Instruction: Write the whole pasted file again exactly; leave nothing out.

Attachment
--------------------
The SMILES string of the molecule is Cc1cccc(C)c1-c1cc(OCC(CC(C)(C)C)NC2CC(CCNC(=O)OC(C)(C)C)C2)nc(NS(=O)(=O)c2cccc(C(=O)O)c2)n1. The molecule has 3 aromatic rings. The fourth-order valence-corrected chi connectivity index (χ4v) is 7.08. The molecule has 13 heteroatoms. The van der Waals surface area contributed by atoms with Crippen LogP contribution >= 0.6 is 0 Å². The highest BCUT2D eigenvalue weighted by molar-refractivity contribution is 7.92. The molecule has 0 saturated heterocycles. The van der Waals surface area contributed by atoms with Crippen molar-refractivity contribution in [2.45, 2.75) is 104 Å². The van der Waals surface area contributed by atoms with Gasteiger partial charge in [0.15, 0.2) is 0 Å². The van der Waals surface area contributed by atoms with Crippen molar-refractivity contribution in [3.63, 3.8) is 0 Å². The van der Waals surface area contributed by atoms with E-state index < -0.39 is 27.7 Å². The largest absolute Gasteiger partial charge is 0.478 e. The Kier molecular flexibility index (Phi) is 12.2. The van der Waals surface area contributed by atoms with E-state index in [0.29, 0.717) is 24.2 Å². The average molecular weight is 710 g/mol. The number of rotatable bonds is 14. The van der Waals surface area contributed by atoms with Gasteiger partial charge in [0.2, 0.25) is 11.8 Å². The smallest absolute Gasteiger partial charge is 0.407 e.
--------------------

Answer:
The SMILES string of the molecule is Cc1cccc(C)c1-c1cc(OCC(CC(C)(C)C)NC2CC(CCNC(=O)OC(C)(C)C)C2)nc(NS(=O)(=O)c2cccc(C(=O)O)c2)n1. The molecule has 3 aromatic rings. The fourth-order valence-corrected chi connectivity index (χ4v) is 7.08. The molecule has 13 heteroatoms. The van der Waals surface area contributed by atoms with Crippen LogP contribution >= 0.6 is 0 Å². The highest BCUT2D eigenvalue weighted by molar-refractivity contribution is 7.92. The molecule has 0 saturated heterocycles. The van der Waals surface area contributed by atoms with Crippen molar-refractivity contribution in [2.45, 2.75) is 104 Å². The van der Waals surface area contributed by atoms with Gasteiger partial charge in [0.15, 0.2) is 0 Å². The van der Waals surface area contributed by atoms with Crippen molar-refractivity contribution in [3.63, 3.8) is 0 Å². The van der Waals surface area contributed by atoms with E-state index < -0.39 is 27.7 Å². The largest absolute Gasteiger partial charge is 0.478 e. The Kier molecular flexibility index (Phi) is 12.2. The van der Waals surface area contributed by atoms with E-state index in [0.29, 0.717) is 24.2 Å². The average molecular weight is 710 g/mol. The number of rotatable bonds is 14. The van der Waals surface area contributed by atoms with Gasteiger partial charge in [0.2, 0.25) is 11.8 Å². The smallest absolute Gasteiger partial charge is 0.407 e.